Let’s talk about sex. I know, I know. You are probably thinking “Yeah, been there, done that, nothing new for me here” – but hold on for a moment. This one will be different. Pinky promise. We are about to check out ways to jumpstart your sex-life onto the next level – or are we?
This week is also a bit different than usual. For the first time, I will provide an audio version of this article. Maybe I do this more often in the future. Check here
You may forgive me the clickbait title for this week’s topic – but since I have now your (hopefully) undivided attention, you may as well stay and follow me into the rabbit hole of aphrodisiacs.
The many things you could consume to significantly enhance your sex-life, increase your affection for someone and feel in general way better than before.
I have to give kudos to @isa93, who inspired me to write about this specific issue. Without her suggestion, I would have probably been stuck with something like “Why it’s really not a good idea to drink your own pee” (but no worries, we will get to this one soon…). Sex is way more interesting anyway. At least, so I’ve heard.
So, tell me, eternal master of enlightenment and bad jokes – what are these mystical aphrodisiacs exactly?
This is quite the excellent question, my curious fledgling.
Simply put, aphrodisiacs are making you to want to have more sex(1) than usual, thus increasing your so-called “sex drive”. If you happen to have at least some kind of knowledge in Greek mythology, you should connect the obvious dots. The term “aphrodisiac” is, of course, derived from the ancient Greek goddess “Aphrodite” – the goddess of love. How poetical.
So, hypothetically, does that mean, if I mix some of these aphrodisiacs into the food of my crush, she is going to jump me in a nymphomaniac frenzy?
Well, only hypothetically spoken, of course, this could happen – IF aphrodisiacs actually do work as intended.
So, don’t let’s jump to any hasty conclusions. We are only at the beginning and still have a lot to discover.
And to avoid any legal issues:
DON’T mix anything into your beloved’s food. Never. Ever. Don’t even think about it. It’s just an extremely disgusting behaviour to force feed others something they did not intend to eat. Imagine they are allergic to it and die from an anaphylactic shock. Well, you just killed your crush. Congratulations, dumbass.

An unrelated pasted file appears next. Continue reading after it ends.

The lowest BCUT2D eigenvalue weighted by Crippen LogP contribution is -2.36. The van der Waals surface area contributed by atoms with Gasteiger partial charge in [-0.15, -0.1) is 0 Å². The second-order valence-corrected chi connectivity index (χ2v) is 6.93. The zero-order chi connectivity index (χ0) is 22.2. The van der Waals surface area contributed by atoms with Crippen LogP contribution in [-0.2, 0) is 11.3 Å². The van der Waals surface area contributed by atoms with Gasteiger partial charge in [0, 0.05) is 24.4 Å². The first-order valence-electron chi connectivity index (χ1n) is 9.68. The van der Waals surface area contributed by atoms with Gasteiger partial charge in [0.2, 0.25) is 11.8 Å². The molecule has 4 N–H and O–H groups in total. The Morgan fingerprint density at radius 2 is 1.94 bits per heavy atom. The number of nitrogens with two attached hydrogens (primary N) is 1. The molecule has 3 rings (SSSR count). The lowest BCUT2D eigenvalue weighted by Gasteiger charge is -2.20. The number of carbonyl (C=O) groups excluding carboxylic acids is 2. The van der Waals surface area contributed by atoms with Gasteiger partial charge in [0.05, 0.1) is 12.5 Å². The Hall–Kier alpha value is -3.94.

An easy way to cum
The search for aphrodisiacs which can help to improve one’s sexual experiences is as old as humanity itself. This is, of course, not surprising at all. Humans of all ages were always looking for ways to increase their life’s quality and since sex is, at least for most of us, an important indicator of our general happiness, it’s only logical to make it even more awesome.
So, what are some of the important aphrodisiacs people believe in?
For you, my dear readers, I even travel into the darkest abysses of the internet – namely, I read an “article” on the Cosmopolitan’s website. And yes, it was such a traumatizing experience(2) as one would expect.
But I have to give them credit for one thing: at least they were linking to some studies supporting their claims – which is more, than I usually can hope for when looking at these kinds of articles. Well played, Cosmopolitan.
There are quite a lot of alleged aphrodisiacs, but I will only show you the (in my opinion) most important ones – otherwise I would risk killing you by sheer boredom. If you are interested in more of them, you can always check my references, of course.
Among the most famous aphrodisiacs is red ginseng, which is also quite often sold in capsules. So, it can’t hurt to take a look at its properties, can it?
This one has indeed received quite some attention from the scientific world. There are several studies which showed promising effects for the treatment of erectile dysfunction (ED) in men(3)(4)(5)(6). It seems, there might be some potential to treat ED with the prescription of ginseng supplements. In addition to the treatment of ED, there are some signs, that red ginseng could also be used to treat the usual lower sexual arousal in menopausal women. Those who received 300mg ginseng each day reported a significantly higher sexual arousal than a placebo group(7). Some researchers are arguing, that this means, red ginseng has the potential to be used as a treatment for physiological as well as mental issues when it comes to sexual capacity(8).
With that being said, one should remain still sceptical.
Jang et al. pointed out during their review of 28 articles, there were only seven which were methodological strong. Meaning, these were performing double-blind trials in combination with a placebo group(6). But even this meta-analysis concluded, that red ginseng seems to have a stronger effect on sexual arousal of patients suffering from ED in comparison to placebo groups.
Current conclusion of research on increasing sexual performance: probably.